The Royal Society has launched its complete journals archive in electronic form.

The Royal Society today launched its complete journals archive in electronic form, making it freely available online for two months.

During his early work, Robert Boyle posed the question of whether ’a fierce dog stocked with the blood of a cowardly dog might not become more tame’. This strange musing, published in 1665, came from an early paper posing the possibility of blood transfusions, now a common, life-saving medical procedure. 


Boyle’s paper is one of the earliest from the Royal Society’s journals archive, which, from today, will be made freely available, allowing people access to more than three centuries of scientific research.

The archive will be available for free until December 2006, after which it will be part of the society’s journal subscription package or accessible on a pay per view basis. The Royal Society hopes that access to seminal research papers, including Halley’s description of his comet in 1705 and the first account of the DNA double helix by James Watson and Francis Crick in 1954, will entice people to subscribe.

’This will be a great resource for historians of science, and also very entertaining, especially with regard to the older and really influential papers,’ said Charles Lusty, senior manager of publishing production and sales at the Royal Society.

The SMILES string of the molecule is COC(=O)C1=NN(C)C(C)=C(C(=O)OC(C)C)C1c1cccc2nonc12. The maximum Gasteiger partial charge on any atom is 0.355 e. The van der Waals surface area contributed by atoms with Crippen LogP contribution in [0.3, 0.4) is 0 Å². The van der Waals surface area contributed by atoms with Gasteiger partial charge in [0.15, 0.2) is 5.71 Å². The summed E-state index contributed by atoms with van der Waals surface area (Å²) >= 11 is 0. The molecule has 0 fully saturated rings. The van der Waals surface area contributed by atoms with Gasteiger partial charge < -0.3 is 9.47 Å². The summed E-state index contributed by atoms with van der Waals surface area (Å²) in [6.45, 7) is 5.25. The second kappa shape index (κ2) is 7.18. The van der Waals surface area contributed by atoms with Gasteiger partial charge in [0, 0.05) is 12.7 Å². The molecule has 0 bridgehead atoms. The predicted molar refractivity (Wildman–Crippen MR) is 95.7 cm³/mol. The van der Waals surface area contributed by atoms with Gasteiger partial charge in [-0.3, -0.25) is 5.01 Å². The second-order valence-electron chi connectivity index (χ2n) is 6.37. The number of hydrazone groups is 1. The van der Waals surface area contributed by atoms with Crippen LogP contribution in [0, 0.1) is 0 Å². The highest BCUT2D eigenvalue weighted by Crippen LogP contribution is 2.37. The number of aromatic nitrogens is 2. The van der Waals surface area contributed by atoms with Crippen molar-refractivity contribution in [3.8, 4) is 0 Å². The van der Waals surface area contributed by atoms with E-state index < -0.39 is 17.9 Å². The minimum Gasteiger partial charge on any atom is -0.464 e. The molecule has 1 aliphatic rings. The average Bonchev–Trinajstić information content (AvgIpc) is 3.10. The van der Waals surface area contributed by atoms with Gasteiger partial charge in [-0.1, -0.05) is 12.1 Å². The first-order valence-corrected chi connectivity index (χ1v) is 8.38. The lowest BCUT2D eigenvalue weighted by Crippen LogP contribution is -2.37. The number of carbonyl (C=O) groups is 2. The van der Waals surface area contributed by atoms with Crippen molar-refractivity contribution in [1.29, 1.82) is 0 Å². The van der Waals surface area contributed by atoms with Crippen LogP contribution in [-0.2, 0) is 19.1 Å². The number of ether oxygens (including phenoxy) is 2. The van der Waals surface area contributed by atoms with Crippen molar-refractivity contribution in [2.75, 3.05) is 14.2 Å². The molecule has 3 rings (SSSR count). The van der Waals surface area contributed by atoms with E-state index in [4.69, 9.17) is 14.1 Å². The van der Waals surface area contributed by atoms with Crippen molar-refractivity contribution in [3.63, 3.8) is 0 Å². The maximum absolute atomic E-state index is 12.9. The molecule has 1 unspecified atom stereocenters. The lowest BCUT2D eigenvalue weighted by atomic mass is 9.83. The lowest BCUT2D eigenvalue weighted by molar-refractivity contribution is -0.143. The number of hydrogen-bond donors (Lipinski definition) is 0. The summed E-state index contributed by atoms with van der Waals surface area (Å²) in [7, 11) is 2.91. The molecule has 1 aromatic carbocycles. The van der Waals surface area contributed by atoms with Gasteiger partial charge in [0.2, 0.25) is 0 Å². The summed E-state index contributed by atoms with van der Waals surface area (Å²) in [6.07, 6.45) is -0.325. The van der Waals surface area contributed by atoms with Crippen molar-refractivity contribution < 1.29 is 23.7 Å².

Lusty told Chemistry World that the archive was put online two weeks ago in order that it could be tested before the launch. ’People have already managed to find it through their search engines and we have had a few people accessing it to purchase and download individual articles,’ he said.

This is the latest move in a drive towards increased online availability of journals published before the arrival of the internet. Organisations including the RSC and the Institution of Mechanical Engineers have enabled access to their electronic journal archives. In March 2006, the RSC made its journal archive freely available in over 50 developing countries. Richard Pike, chief executive of the RSC told Chemistry World  that this increased accessibility was an important move, laying the foundation to engage the wider public with science. He said that he hoped that the Royal Society’s archive would have an ’inspirational’ effect.

’I think this sends a very important and positive message about the importance of science within history. It enables people to see the contribution that science has made to society,’ said Pike. He pointed out that work needed to continue to make the teaching of science more effective and to provide better computer access so that resources like this could be used effectively. 

’The important issue now is to make sure that people who want this information have access to it,’ added Pike. 

Victoria Gill

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